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Predicting seasonal  movements and distribution of the sperm whale using machine learning algorithms            
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  • Philippine Chambault,
  • Sabrina Fossette,
  • Mads Peter Heide-Jørgensen,
  • Daniel Jouannet,
  • Michel Vély
Philippine Chambault
Greenland Institute of Natural Resources Climate Research Centre

Corresponding Author:philippine.chambault@gmail.com

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Sabrina Fossette
Biodiversity and Conservation Science, Department of Biodiversity
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Mads Peter Heide-Jørgensen
Greenland Institute of Natural Resources
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Daniel Jouannet
EXAGONE réseauTERIA
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Michel Vély
Megaptera
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Abstract

Implementation of effective conservation planning relies on a robust understanding of the spatio-temporal distribution of the target species. In the marine realm, this is even more challenging for species rarely seen at the sea surface due to their extreme diving behaviour like the sperm whales. Our study aims at (i) investigating the seasonal movements, (ii) predicting the potential distribution and (iii) assessing the diel vertical behaviour of this species in the Mascarene Archipelago in the Southwest Indian Ocean. Using 21 satellite tracks of sperm whales and 8 environmental predictors, 14 supervised machine learning algorithms were tested and compared to predict the whales’ potential distribution during the wet and dry season, separately. Fourteen of the whales remained in close proximity to Mauritius while a migratory pattern was evidenced with a synchronized departure for 8 females that headed towards Rodrigues Island. The best performing algorithm was the random forest, showing a strong affinity of the whales for Sea Surface Height during the wet season and for bottom temperature during the dry season. A more dispersed distribution was predicted during the wet season whereas a more restricted distribution to Mauritius and Reunion waters was found during the dry season, probably related to the breeding period. A diel pattern was observed in the diving behaviour, likely following the vertical migrations of squids. The results of our study fill a knowledge gap regarding seasonal movements and habitat affinities of this vulnerable species, for which aregional IUCN assessment are still missing in the Indian Ocean. Our findings also confirm the great potential of machine learning algorithms in conservation planning and provide highly reproductible tools to support dynamic ocean management.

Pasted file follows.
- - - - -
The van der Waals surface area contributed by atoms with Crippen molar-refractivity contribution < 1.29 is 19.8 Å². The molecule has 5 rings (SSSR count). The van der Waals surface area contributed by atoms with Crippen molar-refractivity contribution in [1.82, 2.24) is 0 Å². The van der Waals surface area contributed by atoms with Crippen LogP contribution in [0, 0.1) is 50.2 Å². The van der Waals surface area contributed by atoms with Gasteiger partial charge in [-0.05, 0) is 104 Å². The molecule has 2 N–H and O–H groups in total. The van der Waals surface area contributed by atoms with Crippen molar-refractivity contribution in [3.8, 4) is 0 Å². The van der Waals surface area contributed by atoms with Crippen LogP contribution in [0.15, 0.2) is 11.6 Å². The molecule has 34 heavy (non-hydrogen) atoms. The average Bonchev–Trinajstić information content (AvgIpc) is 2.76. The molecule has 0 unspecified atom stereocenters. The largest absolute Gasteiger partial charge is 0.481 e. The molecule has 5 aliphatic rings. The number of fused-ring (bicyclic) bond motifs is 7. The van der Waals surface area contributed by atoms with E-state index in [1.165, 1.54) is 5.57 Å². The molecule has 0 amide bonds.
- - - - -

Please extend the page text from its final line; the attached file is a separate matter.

29 Jul 2020Submitted to Ecology and Evolution
04 Aug 2020Submission Checks Completed
04 Aug 2020Assigned to Editor
06 Aug 2020Reviewer(s) Assigned
18 Nov 2020Review(s) Completed, Editorial Evaluation Pending
23 Nov 2020Editorial Decision: Revise Minor
27 Nov 20201st Revision Received
30 Nov 2020Submission Checks Completed
30 Nov 2020Assigned to Editor
30 Nov 2020Review(s) Completed, Editorial Evaluation Pending
30 Nov 2020Reviewer(s) Assigned
10 Dec 2020Editorial Decision: Accept